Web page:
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Duping a Whistleblower
by John Kiriakou
Posted May 24, 2021

counselors tricked him and had him locked upWhat has happened to whistleblower Daniel Hale is very troubling. A former U.S. Air Force intelligence officer, he was arrested on May 4 in advance of his July 13 sentencing for blowing the whistle on the U.S. government’s deadly and illegal drone program.

Hale is facing several challenges with which most national security whistleblowers are confronted. The Justice Department wants to make an example of him to frighten other would-be whistleblowers from going public. The prosecutors want to get him the longest possible sentence to improve their own chances of promotion or of going on to a lucrative career in the private sector.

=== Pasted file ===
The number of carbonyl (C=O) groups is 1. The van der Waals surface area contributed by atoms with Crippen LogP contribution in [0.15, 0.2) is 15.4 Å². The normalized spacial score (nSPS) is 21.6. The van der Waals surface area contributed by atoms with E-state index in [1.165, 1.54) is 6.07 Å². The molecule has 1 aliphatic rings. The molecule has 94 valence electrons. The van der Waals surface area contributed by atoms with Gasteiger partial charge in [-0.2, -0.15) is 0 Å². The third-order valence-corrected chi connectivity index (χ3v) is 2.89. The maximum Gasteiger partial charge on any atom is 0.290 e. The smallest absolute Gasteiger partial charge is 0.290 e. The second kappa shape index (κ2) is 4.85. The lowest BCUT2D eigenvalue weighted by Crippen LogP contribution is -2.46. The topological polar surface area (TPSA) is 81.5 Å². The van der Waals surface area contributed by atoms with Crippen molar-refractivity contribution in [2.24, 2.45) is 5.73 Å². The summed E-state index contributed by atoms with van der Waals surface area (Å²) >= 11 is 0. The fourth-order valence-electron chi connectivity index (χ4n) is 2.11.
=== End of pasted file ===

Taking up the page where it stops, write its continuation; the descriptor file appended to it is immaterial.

The judge has a reputation for being tough in sentencing national-security cases and is unlikely to take pity on him. And he is represented by public defenders who, although they have great reputations, are overworked and underpaid. In addition, one of Hale’s attorneys had a recent death in the family and has been out of touch for three weeks.

The prospects for a fair hearing are not good. How can Daniel Hale, or any defendant, adequately defend himself from solitary confinement or without ready access to his attorneys? How can any defendant without available cash afford to defend himself in the first place? More…

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